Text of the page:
Key points

  • Researchers identify areas to concentrate on for rainforest restoration.
  • The highest restoration hotspots are in Africa.
  • Governments and policymakers should pay attention to the areas for long-term benefits.

The study adds that of 57 commitments to restore 170 million hectares of forests by 2030, 80 per cent focus on tropical developing countries. But identifying landscapes known as hotspots where forest restoration could lead to greatest potential benefits is a challenge, according to experts.

“There is an urgent need to bring back forests in areas where they will help to prevent extinction of species, improve water security, mitigate climate change through carbon storage, and provide habitats for climate change adaptation,” says Robin Chazdon, a professor in the Department of Ecology and Evolutionary Biology at the University of Connecticut, United States, and co-author of the study published last week (3 July) in the Science Advances journal.

“There is an urgent need to bring back forests in areas where they will help to prevent extinction of species, improve water security, mitigate climate change.”

Robin Chazdon, University of Connecticut

Chazdon tells SciDev.Net that there are so many areas globally that need restoration but they examined where the most beneficial and feasible outcomes of restoration are expected to enable countries to begin focusing on the hotspots.

The research that lasted four years  ̶  2015 to 2018  ̶  used interdisciplinary approach by considering broad benefits — not just tree cover and carbon storage —  but also by including economic factors such as land opportunity cost as affected by agricultural production.

Researchers identified hotspots in lowland tropical rainforest landscapes using seven datasets, and created gradient of values ranging from zero to one to represent restoration opportunity score.

“The top six countries with the highest mean restoration opportunity score were found in Africa,” says the study, citing Burundi, Madagascar, Rwanda, South Sudan, Togo and Uganda.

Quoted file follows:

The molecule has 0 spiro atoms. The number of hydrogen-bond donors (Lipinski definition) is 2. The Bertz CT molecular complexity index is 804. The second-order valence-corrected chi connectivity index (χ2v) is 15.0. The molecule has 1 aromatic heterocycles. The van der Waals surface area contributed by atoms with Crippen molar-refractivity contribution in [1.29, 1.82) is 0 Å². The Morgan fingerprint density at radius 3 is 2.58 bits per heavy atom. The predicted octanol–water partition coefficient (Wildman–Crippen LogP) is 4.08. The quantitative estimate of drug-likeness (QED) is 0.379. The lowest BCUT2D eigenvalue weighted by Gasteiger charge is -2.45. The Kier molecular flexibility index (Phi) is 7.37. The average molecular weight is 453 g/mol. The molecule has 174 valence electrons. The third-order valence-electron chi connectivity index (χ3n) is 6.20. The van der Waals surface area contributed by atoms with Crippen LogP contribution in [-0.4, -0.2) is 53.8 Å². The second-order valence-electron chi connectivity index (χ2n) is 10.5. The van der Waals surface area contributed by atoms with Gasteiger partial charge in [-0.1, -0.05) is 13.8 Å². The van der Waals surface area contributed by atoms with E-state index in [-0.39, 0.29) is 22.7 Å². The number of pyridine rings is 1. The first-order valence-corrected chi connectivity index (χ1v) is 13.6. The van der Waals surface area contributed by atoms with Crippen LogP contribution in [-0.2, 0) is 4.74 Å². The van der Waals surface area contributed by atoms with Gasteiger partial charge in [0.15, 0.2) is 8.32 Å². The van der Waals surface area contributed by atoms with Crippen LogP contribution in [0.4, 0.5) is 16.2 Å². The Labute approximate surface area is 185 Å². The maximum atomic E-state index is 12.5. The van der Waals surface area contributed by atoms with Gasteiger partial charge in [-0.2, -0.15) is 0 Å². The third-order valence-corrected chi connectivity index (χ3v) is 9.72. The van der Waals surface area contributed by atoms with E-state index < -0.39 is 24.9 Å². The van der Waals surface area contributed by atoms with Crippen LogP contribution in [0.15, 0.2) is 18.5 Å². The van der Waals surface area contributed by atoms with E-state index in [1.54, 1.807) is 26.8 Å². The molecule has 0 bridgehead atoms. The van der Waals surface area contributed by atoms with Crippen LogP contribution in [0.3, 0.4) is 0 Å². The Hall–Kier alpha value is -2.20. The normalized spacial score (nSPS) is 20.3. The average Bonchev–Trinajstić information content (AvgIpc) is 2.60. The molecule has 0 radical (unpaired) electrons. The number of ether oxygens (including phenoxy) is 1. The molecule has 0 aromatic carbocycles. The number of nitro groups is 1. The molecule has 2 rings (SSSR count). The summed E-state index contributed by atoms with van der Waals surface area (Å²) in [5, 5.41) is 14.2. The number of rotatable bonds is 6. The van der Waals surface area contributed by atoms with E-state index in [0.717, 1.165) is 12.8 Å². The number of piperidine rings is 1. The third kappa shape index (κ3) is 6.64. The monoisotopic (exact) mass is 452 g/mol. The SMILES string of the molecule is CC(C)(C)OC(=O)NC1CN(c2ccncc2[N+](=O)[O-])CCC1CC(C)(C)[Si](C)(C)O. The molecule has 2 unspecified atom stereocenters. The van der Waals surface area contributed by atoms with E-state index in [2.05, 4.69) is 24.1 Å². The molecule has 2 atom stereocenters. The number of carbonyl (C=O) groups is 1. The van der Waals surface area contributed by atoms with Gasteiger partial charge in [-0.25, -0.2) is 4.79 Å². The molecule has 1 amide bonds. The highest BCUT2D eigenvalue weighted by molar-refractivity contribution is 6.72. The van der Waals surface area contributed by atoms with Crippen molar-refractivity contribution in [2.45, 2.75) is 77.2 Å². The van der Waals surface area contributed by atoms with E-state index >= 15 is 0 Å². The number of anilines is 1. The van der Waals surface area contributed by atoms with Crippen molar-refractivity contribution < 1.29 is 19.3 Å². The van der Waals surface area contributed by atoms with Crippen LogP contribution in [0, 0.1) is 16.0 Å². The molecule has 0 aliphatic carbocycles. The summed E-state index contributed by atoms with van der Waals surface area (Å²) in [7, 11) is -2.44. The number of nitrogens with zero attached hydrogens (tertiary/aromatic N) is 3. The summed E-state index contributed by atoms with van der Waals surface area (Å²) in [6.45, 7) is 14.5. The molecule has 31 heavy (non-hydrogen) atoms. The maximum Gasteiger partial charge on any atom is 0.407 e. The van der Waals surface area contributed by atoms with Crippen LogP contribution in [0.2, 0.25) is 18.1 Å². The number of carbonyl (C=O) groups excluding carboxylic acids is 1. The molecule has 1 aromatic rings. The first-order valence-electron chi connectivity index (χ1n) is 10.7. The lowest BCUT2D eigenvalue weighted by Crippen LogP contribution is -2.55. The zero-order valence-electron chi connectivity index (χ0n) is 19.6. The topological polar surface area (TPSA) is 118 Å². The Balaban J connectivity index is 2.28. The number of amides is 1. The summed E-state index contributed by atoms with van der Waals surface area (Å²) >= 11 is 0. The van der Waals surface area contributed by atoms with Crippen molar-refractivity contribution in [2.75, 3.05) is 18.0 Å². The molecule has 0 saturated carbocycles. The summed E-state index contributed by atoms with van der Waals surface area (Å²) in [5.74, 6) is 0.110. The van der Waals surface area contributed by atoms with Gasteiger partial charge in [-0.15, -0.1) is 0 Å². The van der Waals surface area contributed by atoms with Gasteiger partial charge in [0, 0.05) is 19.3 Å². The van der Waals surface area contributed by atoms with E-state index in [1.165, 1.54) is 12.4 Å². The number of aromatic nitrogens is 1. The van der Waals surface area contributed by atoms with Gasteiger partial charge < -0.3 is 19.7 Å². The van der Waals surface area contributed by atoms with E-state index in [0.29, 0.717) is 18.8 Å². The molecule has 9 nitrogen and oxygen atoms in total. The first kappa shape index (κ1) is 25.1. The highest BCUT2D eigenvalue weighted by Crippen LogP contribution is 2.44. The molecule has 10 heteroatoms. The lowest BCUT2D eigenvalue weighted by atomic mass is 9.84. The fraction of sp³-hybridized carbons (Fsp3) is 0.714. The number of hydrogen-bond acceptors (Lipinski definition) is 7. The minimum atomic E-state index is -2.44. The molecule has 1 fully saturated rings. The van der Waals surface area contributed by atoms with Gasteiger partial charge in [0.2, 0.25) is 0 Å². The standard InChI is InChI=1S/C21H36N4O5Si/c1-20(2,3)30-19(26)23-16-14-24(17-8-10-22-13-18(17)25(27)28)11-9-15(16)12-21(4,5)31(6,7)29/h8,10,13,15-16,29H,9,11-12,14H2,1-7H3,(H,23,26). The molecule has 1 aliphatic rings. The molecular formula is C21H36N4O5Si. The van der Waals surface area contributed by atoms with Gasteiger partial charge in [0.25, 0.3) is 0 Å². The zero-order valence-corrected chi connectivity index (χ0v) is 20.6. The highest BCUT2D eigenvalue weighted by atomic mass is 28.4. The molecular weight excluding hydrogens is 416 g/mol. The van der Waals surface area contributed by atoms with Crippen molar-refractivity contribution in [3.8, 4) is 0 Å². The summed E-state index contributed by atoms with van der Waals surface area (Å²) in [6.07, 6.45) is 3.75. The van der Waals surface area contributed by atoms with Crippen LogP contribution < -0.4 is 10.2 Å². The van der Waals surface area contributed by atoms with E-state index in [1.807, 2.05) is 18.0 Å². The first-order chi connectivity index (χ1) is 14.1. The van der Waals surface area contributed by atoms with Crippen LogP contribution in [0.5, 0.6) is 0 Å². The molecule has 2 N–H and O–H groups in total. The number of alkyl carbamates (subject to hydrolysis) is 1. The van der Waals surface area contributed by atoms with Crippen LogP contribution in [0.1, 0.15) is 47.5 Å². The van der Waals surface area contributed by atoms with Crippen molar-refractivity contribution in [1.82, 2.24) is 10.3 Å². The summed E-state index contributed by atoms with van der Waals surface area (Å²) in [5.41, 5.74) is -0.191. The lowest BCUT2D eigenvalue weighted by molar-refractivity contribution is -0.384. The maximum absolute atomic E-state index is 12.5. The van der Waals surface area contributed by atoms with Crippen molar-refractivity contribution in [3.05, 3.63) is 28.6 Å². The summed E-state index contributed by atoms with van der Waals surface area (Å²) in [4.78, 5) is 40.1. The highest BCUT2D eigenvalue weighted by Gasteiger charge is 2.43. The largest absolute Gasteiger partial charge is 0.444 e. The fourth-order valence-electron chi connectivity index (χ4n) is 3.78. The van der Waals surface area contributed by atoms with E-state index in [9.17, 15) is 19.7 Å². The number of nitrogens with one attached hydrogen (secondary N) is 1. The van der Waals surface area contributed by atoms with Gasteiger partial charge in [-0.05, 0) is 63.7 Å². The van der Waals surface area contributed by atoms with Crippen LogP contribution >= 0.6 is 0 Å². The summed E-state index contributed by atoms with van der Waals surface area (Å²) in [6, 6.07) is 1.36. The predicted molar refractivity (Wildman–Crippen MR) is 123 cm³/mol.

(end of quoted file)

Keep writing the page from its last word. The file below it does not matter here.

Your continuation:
“The study really highlights the high potential for successful forest restoration outcomes in these African countries,” Chadzon adds.

The study also cites Brazil, Colombia, India, Indonesia and Madagascar as the five nations with the largest hotspot areas.

Chadzon tells SciDev.Net that government agencies, non-governmental organisations, policymakers, practitioners, researchers and the general public need to pay attention to the outcomes of the study.

“We hope that our study will motivate a new focus of policy on long-term success and on outcomes that have multiple benefits and align many interests,” Chadzon says.

Louis Verchot, research leader for landscapes restoration at the International Center for Tropical Agriculture, Colombia, says there is huge potential for tropical forest restoration and it would be a beneficial to the global climate system and tropical countries.

“In many places in Africa, biodiversity is an important source for benefits such as protein, medicines, building materials [and] water.  It is an important part of the resilience of African landscapes by providing food during lean times, including droughts,” he tells SciDev.Net.

We need a more rational approach to land use that integrates the different needs of local communities, the opportunities for national development, the buffering effects of biodiverse ecosystems and landscapes, he explains, adding that policymakers in developing countries need to pay more attention as such nations are more vulnerable to negative outcomes of deforestation.

This piece was produced by SciDev.Net’s Sub-Saharan Africa English desk.

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